The European Union’s foreign and defence policy should proceed with closer EU defence ties and a strong response to international threats, according to the European Parliament.

MEPs on December 13 welcomed the fact that, following their repeated appeals, EU defence integration is getting under way with the launch of a European Defence Fund. This is an EU operational headquarters, a Permanent Structured Cooperation and an annual review of member states’ defence plans.

“We have ‘white smoke’ on EU defence after eight years,” said Parliament’s rapporteur on CSDP Michael Gahler (EPP, DE). “The launch of the Permanent Structured Cooperation is a major step in the EU’s policy. This is a clear sign to citizens that the EU is willing and able to act in the area of security and defence policies.”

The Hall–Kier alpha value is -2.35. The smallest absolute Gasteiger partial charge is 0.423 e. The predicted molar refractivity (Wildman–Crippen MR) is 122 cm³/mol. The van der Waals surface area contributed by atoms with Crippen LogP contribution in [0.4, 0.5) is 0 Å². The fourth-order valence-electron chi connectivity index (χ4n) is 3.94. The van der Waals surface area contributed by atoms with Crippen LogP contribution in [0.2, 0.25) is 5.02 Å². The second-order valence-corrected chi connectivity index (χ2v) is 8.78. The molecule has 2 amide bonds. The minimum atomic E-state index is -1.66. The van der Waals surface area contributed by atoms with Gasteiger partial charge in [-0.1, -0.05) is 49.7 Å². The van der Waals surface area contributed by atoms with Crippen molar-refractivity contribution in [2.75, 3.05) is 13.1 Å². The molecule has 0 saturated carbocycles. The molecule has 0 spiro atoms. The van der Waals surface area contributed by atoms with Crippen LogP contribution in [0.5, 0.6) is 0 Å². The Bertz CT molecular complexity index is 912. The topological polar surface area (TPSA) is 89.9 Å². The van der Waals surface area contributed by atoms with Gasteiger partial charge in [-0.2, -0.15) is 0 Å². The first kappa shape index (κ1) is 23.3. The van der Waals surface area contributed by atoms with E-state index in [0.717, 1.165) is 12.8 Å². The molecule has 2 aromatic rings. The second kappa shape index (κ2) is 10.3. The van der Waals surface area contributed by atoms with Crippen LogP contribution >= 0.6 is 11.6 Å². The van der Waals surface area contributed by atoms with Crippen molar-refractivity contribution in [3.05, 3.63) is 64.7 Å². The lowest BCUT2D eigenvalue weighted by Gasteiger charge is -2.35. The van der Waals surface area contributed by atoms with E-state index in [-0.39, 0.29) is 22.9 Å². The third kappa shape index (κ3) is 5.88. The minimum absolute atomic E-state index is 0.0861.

The MEPs agreed that the European Commission should set up a Directorate-General for Defence, which would coordinate defence initiatives and also facilitate, amongst others, the free movement of troops and equipment within the EU.

MEPs also want the member states to devote 2% of their GDP to defence within the decade, and to set up a start-up fund for a fast deployment of operations. They also suggested establishing an EU defence budget under the next EU long-term budget.

In another resolution reviewing key EU foreign policy choices, MEPs listed major challenges that threaten the EU’s security: proliferation of weapons of mass destruction, terrorism, conflicts in the Eastern and Southern neighbourhood, proxy wars, and hybrid and information warfare.

The MEPs also deplored Russia’s multiple violations of international law and its hybrid warfare (a combination of conventional, irregular and cyber warfare), hinting that, only once this aggression has ceased and agreements already committed to have been complied with, can doors for deeper EU-Russia ties be opened.